During his colourful keynote at CES 2016 in Las Vegas (which included a drone-powered, world record-setting aerial light show), Intel CEO Brian Krzanich announced a range of partnerships that showcased the vast power of technology to deliver new and amazing experiences.
Together they represent three tech trends that are shaping our digital future.
Together with ESPN and Red Bull Media House, Intel will help to integrate tiny Curie computing modules into the Men’s Snowboard Slopestyle and Men’s Snowboard Big Air competitions at the 2016 X Games in Aspen. Curie will be able to provide real-time tracking of in-air rotations, jump height, jump distance, speed, and force on landing.
It’s an example of the first key tech trend, which embraces low-powered computing, wireless connectivity and the Internet of Things. It shows how everything is increasingly becoming smart and connected.
Intel will also be working with sportswear manufacturer New Balance in 2016 to develop wearable technologies for athletes. Krzanich and New Balance CEO, Rob DeMartini, showed off customised running shoes with 3D printed midsoles, uniquely modelled to the shape of their feet using Intel RealSense.
Oakley, meanwhile, used the keynote to preview its forthcoming Radar Race smart eyewear for cyclists and runners. The glasses feature a voice-activated, real-time coaching system, designed to help track fitness progress and improve performance.
Both products show how computing is becoming ultra-personal. It highlights the second of our future-shaping trends: that the best (and most useful) technology will ultimately become an extension of you.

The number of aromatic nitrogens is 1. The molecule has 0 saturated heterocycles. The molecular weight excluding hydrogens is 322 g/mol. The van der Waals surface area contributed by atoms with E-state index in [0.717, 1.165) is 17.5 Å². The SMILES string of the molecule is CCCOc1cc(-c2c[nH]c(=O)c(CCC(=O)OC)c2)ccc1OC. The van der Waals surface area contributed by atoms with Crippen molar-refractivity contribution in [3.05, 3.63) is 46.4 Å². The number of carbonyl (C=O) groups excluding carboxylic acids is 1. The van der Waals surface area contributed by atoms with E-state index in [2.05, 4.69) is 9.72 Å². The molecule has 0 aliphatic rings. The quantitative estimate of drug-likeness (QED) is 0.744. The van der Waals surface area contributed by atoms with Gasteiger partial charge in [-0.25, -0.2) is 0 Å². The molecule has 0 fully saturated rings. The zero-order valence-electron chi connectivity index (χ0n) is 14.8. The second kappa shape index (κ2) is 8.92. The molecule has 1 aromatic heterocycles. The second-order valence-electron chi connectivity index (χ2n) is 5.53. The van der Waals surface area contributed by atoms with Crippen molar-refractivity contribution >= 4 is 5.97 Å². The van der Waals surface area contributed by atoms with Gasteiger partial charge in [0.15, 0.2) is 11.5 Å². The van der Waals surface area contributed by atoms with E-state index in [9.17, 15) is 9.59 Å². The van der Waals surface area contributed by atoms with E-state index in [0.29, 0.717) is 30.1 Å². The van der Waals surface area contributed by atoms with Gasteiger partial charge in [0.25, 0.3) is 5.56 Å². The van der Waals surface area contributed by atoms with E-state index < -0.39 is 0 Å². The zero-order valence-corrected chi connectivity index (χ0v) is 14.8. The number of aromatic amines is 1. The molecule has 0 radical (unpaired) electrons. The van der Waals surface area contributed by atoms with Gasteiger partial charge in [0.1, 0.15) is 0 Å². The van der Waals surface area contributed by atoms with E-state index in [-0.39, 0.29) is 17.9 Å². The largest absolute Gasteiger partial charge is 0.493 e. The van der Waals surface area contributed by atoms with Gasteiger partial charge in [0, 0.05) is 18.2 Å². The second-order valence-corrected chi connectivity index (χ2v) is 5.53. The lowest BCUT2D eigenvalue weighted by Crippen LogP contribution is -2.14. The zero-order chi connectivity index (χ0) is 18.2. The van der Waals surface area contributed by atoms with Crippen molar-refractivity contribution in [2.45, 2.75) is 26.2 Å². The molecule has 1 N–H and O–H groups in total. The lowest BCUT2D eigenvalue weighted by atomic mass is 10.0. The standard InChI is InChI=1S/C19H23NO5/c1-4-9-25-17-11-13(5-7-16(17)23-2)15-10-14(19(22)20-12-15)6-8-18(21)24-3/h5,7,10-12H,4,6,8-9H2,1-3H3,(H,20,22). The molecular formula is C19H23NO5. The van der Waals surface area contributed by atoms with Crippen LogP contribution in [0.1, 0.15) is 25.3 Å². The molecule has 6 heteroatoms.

All of which brings us to the final tech trend and it’s arguably the most ambitious. You can see it in the new Yuneec Typhoon H drone (pictured below), which uses Intel RealSense 3D camera technology as a basis for its advanced collision-avoidance systems.
Intel showed off the potential for UAVs with a spectacular light show, where 100 light-equipped drones danced and painted 3D shapes and messages in the sky near Hamburg, Germany. You can see how marketing director of perceptual computing Anil Nanduri and his team of engineers did it in the video below. Or read more about it here.
You can also see it inside the new Segway personal transporter from Ninebot. Based on the company’s Mini Pro design, it’s part self-balancing two-wheeler, part all-seeing robotic butler, equipped with an RealSense ZR300 Camera (to navigate around the home) and powered by an Intel Atom processor. Segway plans to make the rideable robot commercially available later this year.
Both the drone and the Ninebot show how devices can be gifted human-like senses, the first steps along the road to the sensification of computing.
“There is a rapidly growing role for technology that is at once transformative, unprecedented and accessible,” said Brian Krzanich at CES 2016, where Intel also demonstrated the Daqri Smart Helmet, previewed the America’s Greatest Makers TV show and made music with gesture-sensing Intel Curie-powered wristbands.
“With people choosing experiences over products more than ever before,” Krzanich added. “Intel technology is a catalyst to making amazing new experiences possible, and ultimately improving the world in which we live.” — Dean Evans (@evansdp)